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Can anyone recommend books to help me enjoy fiction again?

(58 Posts)
MilkandCereal Wed 30-Jul-14 19:59:37

I mostly read non-fiction,but I'm hoping to try to get back into the habit of regularly reading novels.

I'd appreciate if anyone could recommend books with a good story,or interesting characters. I'm a fan of psychological thrillers,but open to any genre,so long as the story is good.

Something with a good 'human' story ideally. If that makes any sense. I tend to avoid books about conspiracies,government agencies,drug wars and that sort of thing. I'm more interested in the lives of individuals,even if they take place during a huge event like WW2 for example.

Any suggestions would be very welcome.

TIA

MilkandCereal Wed 30-Jul-14 20:04:10

This was supposed to be in Adult Fiction. Apologies.

stargirl1701 Wed 30-Jul-14 20:06:57

The Poisonwood Bible by Barbara Kingsolver.

MilkandCereal Wed 30-Jul-14 20:17:40

Thankyou Stargirl. I'd heard of that,but had no idea what it was about.
It sounds like exactly what I'm looking for.

fairylightsintheloft Wed 30-Jul-14 20:24:49

Am just finishing Two Brothers by Ben Elton. Its great, twins born in 1920 in Berlin to a Jewish family. Follows them through and after the war. Don't let it being by Be n Elton put you off - his writing has really improved. If you like it, I'd also recommend his WW1 book "The First Casualty".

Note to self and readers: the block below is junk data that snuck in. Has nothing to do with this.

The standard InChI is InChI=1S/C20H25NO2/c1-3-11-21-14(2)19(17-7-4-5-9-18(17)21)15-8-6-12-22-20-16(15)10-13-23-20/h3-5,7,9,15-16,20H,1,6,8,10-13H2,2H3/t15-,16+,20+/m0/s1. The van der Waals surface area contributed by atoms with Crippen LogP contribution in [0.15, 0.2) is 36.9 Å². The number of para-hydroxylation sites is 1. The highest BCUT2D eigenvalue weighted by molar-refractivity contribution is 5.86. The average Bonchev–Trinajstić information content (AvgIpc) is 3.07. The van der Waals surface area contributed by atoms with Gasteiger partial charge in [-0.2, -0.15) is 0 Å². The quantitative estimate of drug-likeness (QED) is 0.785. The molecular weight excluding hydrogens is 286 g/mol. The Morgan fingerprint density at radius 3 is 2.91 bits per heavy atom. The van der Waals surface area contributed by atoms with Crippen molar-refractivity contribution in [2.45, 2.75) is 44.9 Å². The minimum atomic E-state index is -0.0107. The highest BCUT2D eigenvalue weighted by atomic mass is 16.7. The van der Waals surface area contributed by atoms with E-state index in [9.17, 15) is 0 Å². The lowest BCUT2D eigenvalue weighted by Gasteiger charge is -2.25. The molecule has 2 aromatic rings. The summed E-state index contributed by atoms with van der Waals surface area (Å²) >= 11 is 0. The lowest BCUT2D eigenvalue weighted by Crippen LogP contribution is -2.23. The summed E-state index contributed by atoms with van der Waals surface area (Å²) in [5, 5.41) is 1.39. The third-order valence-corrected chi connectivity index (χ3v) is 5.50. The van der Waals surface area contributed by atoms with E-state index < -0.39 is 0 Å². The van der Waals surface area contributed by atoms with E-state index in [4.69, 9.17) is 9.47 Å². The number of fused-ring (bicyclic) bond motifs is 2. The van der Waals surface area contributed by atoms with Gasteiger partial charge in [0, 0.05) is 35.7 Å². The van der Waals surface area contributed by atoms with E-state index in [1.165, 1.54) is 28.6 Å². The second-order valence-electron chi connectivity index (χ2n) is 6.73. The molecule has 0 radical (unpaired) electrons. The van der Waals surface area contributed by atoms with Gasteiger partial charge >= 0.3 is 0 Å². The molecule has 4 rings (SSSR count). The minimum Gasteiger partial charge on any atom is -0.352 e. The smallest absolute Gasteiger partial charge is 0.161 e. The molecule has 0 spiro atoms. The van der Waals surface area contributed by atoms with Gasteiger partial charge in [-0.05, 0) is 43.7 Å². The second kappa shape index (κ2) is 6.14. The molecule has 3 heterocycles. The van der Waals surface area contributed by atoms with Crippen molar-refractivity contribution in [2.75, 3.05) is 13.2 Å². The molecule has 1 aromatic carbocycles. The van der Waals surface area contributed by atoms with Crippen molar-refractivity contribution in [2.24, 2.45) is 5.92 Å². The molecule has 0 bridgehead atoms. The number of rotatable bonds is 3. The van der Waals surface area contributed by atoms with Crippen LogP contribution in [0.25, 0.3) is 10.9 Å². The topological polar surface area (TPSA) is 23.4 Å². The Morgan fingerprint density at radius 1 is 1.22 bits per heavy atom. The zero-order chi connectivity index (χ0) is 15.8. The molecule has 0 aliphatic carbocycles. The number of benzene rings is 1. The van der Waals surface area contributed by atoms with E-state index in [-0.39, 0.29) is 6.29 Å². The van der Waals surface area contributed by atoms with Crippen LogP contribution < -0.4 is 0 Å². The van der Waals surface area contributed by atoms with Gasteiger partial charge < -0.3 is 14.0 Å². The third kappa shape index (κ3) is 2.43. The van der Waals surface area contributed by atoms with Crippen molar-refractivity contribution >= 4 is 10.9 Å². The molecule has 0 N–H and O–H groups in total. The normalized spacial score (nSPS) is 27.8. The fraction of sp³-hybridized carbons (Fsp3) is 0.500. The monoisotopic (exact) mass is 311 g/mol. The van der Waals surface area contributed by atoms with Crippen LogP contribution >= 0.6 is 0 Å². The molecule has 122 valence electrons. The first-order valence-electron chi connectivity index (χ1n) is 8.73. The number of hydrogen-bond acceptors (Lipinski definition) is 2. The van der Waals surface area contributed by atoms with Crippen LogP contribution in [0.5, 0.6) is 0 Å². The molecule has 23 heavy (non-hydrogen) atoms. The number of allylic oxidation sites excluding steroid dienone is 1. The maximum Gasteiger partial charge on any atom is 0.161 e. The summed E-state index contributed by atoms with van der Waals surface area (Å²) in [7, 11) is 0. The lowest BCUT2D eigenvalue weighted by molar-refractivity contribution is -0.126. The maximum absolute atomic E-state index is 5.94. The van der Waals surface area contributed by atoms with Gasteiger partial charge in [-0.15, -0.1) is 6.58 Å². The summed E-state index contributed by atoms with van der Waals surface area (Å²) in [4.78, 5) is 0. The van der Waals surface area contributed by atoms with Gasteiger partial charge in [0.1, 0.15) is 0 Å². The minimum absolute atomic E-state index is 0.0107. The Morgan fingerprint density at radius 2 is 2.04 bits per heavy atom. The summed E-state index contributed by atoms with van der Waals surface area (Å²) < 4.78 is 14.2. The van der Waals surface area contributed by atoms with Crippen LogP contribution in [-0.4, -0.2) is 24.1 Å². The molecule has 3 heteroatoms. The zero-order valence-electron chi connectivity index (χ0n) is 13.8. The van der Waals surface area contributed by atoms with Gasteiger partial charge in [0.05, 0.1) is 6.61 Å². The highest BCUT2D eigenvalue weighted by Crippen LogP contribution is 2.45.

iamdivergent Wed 30-Jul-14 20:25:59

The book thief
Dear thing
Game of thrones

googlenut Wed 30-Jul-14 20:27:48

I've been going through all the Richard and judy book club choices as I reckon they would only put up books that a number if researchers have read and enjoyed. All have been page turners so far. And I'm enjoying fiction again as like you I had got out the habit

Happy36 Wed 30-Jul-14 20:29:30

Have you read the Millennium trilogy by Stieg Larsson? It's action-packed and very readable.

You may find The Siege by Helen Dunmore enjoyable too.

Happy36 Wed 30-Jul-14 20:31:33

Also I think you'd like "Red Joan" by Jennie Rooney, an outstanding young writer. (It makes Ian McEwan's "Sweet Tooth" look like dross by comparison).

TipsyLipsy Wed 30-Jul-14 20:39:32

I've just finished Until you're mine by Samantha Hayes.

I was hooked from start to finish with a twist at the end I was not expecting.

NellVarnish Wed 30-Jul-14 20:57:07

Recently I've liked ...

The Cuckoo's Calling - Robert Galbraith aka JKR - it's only £1.99 on kindle today, as is the sequel, The Silkworm

Alys, Always - Harriet Lane (looking forward to reading her next one, Her)

Love, Nina - Nina Stibbe (letters she wrote to her sister when she was a nanny in London in the eighties. V funny, she write v well)

Instructions For A Heatwave - Maggie O'Farrell (love her books, and Kate Atkinson's too)

And oldies but goodies - Into The Darkest Corner (Elizabeth Haynes), The Wicked Girls (Alex Marwoo), Appletree Yard (Louise Doughty), Broken Harbour (Tana French) - all psychological type thrillers but not gory - I'm too lily livered. grin